“Two people are better off than one, for they can help each other succeed. If one person falls, the other can reach out and help. But someone who falls alone is in real trouble. Likewise, two people lying close together can keep each other warm. But how can one be warm alone? A person standing alone can be attacked and defeated, but two can stand back-to-back and conquer. Three are even better, for a triple-braided cord is not easily broken.”
Life has ways of humbling us sometimes and reminding us that we need one another. Last night was my 3rd night at the new home with my husband. As I was walking my dog, my clumsy self stepped into the grass and didn’t realize that there was a deep, hollow hole beneath the green blades of grass.
My entire body fell to the ground, holding onto the leash of course, and my right ankle felt a terribly immense pain. Nathan swears that when I shouted out, I sounded like a cartoon character.
Having a brother who is getting ready to graduate from med school for podiatry, I knew I just needed to ice it and rest. I figured this would just be a little sprain that would go away easily.
However, to my disappointment, the pain became more and more intense as I was lying in bed. Suddenly, I felt hot and feverish…I began to feel nauseous and knew I should head to the bathroom. While I knew that it may not be a good idea to walk on my foot, I didn’t want to wake Nathan. I believed that I was strong enough to handle this on my own.
I was very wrong. The pain caused me to feel such a strange sickness that my body became dizzy, light headed, and I blacked out and fainted in the bathroom, hitting my head hard against the wall. My husband heard the crash and came running in to help me up.
“Why did you walk in here alone, Rachael?” He asked me with such concern.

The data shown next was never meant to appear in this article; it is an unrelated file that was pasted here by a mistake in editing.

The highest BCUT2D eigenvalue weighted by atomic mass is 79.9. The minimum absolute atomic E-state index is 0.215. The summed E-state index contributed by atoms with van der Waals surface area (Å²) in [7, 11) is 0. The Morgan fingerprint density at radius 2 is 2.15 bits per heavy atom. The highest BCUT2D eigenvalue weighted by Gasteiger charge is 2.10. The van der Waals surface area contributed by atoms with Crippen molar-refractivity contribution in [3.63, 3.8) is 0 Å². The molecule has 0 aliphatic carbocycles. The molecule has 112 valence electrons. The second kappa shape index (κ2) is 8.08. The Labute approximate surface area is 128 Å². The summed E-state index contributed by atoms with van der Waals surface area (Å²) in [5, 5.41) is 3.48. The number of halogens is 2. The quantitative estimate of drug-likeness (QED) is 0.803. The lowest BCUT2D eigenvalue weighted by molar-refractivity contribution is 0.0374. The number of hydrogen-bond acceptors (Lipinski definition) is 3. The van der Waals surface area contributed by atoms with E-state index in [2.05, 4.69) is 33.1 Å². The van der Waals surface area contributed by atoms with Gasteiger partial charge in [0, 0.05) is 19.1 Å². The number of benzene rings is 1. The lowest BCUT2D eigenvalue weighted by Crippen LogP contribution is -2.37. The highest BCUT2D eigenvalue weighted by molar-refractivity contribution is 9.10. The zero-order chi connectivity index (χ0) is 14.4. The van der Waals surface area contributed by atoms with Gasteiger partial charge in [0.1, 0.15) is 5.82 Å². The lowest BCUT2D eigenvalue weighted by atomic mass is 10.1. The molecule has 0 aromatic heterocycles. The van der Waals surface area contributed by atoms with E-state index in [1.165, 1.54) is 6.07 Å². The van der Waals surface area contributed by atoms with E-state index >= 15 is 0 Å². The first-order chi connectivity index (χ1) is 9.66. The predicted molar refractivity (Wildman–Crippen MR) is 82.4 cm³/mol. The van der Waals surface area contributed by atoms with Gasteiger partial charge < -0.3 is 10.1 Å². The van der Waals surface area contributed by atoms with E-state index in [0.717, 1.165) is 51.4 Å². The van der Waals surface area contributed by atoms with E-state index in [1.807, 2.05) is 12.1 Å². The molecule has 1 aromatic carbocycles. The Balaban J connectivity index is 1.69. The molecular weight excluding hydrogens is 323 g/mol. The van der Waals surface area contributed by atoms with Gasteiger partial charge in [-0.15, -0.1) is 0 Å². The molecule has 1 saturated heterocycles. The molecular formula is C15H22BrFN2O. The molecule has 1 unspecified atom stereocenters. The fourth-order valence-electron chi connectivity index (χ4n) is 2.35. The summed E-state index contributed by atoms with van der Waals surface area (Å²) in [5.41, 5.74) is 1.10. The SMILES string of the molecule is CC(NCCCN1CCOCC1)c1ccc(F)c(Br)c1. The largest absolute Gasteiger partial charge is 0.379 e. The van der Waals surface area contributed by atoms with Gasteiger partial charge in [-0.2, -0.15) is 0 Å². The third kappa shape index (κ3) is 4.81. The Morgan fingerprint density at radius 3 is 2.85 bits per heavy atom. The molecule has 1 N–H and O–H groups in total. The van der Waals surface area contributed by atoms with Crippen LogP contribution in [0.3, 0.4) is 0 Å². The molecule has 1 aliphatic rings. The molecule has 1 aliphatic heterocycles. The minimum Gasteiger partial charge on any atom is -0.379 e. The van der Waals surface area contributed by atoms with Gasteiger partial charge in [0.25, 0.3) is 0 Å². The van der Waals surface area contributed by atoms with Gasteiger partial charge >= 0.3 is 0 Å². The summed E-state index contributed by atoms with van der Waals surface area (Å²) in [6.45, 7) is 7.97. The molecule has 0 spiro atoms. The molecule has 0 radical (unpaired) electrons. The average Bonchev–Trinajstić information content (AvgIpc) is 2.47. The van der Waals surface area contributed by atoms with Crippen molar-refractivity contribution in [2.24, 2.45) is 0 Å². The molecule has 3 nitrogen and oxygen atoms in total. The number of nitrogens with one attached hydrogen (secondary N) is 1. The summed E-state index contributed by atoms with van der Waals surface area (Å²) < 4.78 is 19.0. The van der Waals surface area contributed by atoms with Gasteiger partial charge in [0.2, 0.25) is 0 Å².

My memory was fuzzy for a moment from hitting my head, as I head no recollection of where I was or how I ended up on the floor. When I faint, it takes a while for full vision and hearing to come back, so with my fear and crippling confusion, I grabbed into the flimsy towel rack to help me (which I almost pulled completely off the wall).
In the midst of my blurs and pain, I heard Nathan say:
“Rachael, don’t grab that. Hold onto me. That can’t hold you up. I can.”
God gives us one another as a gift, and I don’t know what I would have done without my husband last night. Doing life alone is not how we were designed to be, and ultimately it makes the simplest tasks so difficult.
After the entire incident, I felt terrible for keeping Nathan awake all night. But as I was finally drifting to sleep, my husband turned to me and told me he was praying for me and believed in me…and that he knew I would overcome these silly obstacles and do great things.
Moral of the story: watch where you’re going. Just kidding. (But that IS good advice).
Okay, really. The moral of the story and the point in this detailed article is that I am not perfect. I am human and fragile. Marriage is not perfect. It is also so delicate. But having one another to hold up and nurture turns these fallen moments (pun intended) into falling in love.